This article by Robert Hoban was originally published on Forbes and appears here with permission.
On May 14th, the Colorado Marijuana Enforcement Division and the Colorado Department of Public Health and Environment banned the sale of products containing Delta-8 tetrahydrocannabinol (Delta-8 THC). Over the last year, sales of this hemp-derived cannabinoid exploded, helping American farmers move otherwise stationary biomass off their fields. A number of states, including Michigan, New York, and Oregon, followed Colorado’s lead, enacting bans in the ensuing weeks.
While Delta-8 THC is not specifically listed as a controlled substance, many have argued over its ambiguity. The guidance from Colorado regulators aims to curb the use of hemp-derived cannabinoids, such as CBD, to convert or synthesize into other cannabinoids. This is particularly true for cannabinoids similar in molecular structure to Delta-9 THC, the psychoactive cannabinoid specifically listed as a Controlled Substance, and what legally distinguishes industrial hemp from marijuana in the U.S.
Despite being almost chemically identical, Delta-8 THC exists in a regulatory loophole, and by many accounts provides a mildly psychoactive effect. Whether it be gummies, joints, or vape pens, Delta-8 THC products have flown off the shelves, sales more than doubling in the past year. This has been especially true in jurisdictions with legal adult-use marijuana.
Keep in mind, this is all unfolding as the Food and Drug Administration’s (FDA) process for evaluating cannabinoids continues to unfold at a glacial pace. When asked about Delta-8 THC, the FDA advised contacting the Drug Enforcement Administration, effectively indicating their unwillingness to preside over jurisdiction of the cannabinoid. Recall too, in late 2020 the Drug Enforcement Administration issued an interim final rule for hemp stating that synthetically derived THC remained a Schedule I controlled substance.
As sales for Delta-8 THC began to take off, many in the hemp-derived cannabidiol industry saw that they could take CBD-rich biomass or CBD isolate and convert it to Delta-8 THC. In this process, one is not just extracting a compound from the plant. Rather, you're taking an extracted compound and synthetically converting it into another compound using a chemical process.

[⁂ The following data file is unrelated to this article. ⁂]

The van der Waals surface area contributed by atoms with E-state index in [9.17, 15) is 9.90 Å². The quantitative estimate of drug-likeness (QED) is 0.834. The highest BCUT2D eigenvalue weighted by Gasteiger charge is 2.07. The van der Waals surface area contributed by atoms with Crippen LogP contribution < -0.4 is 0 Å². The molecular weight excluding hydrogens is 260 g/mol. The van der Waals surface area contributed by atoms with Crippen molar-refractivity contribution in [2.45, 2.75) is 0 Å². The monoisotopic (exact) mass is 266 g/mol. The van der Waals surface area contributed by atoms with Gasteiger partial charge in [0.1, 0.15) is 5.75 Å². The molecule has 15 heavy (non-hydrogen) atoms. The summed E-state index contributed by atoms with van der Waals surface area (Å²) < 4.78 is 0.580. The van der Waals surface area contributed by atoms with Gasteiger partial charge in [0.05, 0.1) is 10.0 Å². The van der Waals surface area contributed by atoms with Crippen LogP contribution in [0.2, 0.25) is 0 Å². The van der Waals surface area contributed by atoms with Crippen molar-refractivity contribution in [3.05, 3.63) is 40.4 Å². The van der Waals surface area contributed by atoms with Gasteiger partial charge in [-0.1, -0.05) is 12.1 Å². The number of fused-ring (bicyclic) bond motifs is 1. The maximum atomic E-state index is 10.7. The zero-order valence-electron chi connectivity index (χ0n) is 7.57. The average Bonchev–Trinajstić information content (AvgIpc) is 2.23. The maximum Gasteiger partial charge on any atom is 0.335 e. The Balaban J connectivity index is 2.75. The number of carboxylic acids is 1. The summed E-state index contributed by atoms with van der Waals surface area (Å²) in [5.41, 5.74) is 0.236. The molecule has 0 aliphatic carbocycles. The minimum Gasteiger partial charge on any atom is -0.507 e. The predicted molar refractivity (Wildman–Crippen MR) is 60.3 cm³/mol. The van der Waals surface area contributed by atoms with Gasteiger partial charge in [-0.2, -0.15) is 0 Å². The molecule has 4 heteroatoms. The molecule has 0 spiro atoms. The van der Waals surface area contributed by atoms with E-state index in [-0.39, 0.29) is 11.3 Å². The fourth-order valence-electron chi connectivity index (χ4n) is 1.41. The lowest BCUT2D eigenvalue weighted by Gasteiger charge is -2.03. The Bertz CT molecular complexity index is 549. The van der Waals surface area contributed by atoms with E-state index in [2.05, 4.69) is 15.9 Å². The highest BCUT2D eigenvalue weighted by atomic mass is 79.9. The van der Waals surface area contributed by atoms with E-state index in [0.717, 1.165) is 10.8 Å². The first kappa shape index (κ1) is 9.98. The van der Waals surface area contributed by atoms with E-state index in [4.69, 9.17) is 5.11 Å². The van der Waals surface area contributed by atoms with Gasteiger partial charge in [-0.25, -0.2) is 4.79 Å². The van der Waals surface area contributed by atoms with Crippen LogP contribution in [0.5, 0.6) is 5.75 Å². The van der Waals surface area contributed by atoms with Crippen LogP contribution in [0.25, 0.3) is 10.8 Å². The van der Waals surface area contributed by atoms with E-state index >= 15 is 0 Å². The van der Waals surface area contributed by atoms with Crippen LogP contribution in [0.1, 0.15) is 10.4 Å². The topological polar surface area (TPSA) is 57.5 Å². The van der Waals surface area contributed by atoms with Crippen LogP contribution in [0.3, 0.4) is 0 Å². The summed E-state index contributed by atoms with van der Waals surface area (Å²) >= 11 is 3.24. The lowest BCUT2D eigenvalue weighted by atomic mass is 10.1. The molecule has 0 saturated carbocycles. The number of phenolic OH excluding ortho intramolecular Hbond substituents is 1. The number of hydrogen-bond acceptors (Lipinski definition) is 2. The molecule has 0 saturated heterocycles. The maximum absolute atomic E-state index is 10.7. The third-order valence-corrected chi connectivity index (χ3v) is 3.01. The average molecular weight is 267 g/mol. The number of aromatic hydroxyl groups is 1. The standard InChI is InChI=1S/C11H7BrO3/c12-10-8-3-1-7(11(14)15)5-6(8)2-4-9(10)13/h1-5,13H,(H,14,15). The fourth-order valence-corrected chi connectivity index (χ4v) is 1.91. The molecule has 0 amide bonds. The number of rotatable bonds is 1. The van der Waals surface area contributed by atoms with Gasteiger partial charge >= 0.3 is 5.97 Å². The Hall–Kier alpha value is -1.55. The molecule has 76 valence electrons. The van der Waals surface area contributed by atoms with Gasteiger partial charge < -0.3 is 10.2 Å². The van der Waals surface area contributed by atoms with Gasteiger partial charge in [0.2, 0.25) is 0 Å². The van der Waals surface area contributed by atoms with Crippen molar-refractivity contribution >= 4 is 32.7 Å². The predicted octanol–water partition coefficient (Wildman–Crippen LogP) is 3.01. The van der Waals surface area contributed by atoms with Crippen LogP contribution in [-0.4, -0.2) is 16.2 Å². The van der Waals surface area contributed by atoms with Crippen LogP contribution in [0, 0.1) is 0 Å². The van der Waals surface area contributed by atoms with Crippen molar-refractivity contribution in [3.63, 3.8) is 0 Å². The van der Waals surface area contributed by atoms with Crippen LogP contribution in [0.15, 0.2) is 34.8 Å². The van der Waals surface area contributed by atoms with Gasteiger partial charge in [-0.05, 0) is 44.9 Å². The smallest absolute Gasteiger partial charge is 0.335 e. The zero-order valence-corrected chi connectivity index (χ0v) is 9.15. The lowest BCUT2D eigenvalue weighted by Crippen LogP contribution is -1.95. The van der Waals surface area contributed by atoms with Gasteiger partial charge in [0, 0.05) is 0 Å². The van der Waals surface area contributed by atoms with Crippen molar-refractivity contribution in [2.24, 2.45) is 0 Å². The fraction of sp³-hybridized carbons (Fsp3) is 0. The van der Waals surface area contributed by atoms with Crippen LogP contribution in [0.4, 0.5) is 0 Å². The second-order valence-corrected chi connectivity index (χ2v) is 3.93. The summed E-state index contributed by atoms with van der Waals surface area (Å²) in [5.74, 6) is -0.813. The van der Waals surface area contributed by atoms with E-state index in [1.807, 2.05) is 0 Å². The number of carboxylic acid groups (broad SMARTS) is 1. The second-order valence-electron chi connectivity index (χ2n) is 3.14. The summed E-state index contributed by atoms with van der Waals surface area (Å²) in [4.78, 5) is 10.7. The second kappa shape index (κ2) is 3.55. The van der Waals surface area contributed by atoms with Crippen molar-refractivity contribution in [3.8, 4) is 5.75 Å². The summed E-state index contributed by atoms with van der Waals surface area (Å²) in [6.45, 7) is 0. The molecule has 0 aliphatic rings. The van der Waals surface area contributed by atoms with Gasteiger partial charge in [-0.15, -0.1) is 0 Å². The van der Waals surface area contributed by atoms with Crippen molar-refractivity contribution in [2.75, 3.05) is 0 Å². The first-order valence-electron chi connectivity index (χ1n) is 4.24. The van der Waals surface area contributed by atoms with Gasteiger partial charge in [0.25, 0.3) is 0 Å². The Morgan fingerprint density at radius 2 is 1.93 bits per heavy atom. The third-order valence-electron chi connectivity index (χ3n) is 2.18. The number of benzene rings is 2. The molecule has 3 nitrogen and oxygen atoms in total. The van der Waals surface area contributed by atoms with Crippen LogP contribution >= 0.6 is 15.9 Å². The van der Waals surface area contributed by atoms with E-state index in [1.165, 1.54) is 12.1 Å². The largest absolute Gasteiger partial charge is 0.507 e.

This presents an issue for regulators. If you're creating a new compound that doesn't exist in nature and doesn't come directly from a source in nature in a direct pathway, is it regulated? That’s for the FDA to decide, and given that they are still trying to wrap their heads around CBD, it seems unlikely we will see anything definitive from the agency regarding Delta-8 THC.
Another issue in play in the Delta-8 debacle is that widely available, intoxicating products in gas stations undercut the legal marijuana industry. The marijuana industry’s secret sauce is the ability to create a product intended to produce an intoxicating or psychoactive effect. Over the counter sales of Delta-8 THC products essentially compete with the marijuana industry, which has a lot of money and a lot to protect.
Beyond Delta-8 THC, the Colorado Marijuana Enforcement Division does not want any modified or synthetic THC derivatives from industrial hemp on dispensary shelves. While there’s surely a plethora of reasons for this, there are also valid concerns about product quality from hemp-derived compounds, including high concentrations of heavy metals, residual chemical pesticides, and the like.
While the rise and fall of Delta-8 THC certainly showcases a recent drama in the cannabis industry, perhaps this was all fairly predictable. After all, America and its farmers have always been celebrated for ingenuity. Over the last several years, farmers have grown hundreds of thousands of acres of industrial hemp for CBD extraction. And it's gone nowhere. In 2019, the CBD bubble burst, and folks who jumped in head first - from farmers to processors to product manufacturers - either had to pivot quickly or die. In the absence of a regulatory framework for hemp-derived cannabinoids, there are limited viable outlets to consistently sell product.
But this is America. Farmers and businesses were never just going to sit back and take this loss while waiting for the government to provide clarity. They found a market and figured out how to use those thousands of tons of American-grown hemp. The legalization of industrial hemp through the passage of the 2018 Farm Bill was predicated on the ability of this crop to stimulate the farming and rural community. This was supposed to be a glimmer of hope for a future that hasn’t looked particularly bright for the American agricultural industry.
When you consider the CBD market crash, paired with a global pandemic and everything in between, you can’t help but smile at the ability of Americans to make lemonade. In the wake of these Delta-8 bans, and as federal regulators continue to finalize a regulatory framework, I can’t help but think the creative innovation of this industry will uncover yet another opportunity to keep the dream alive.
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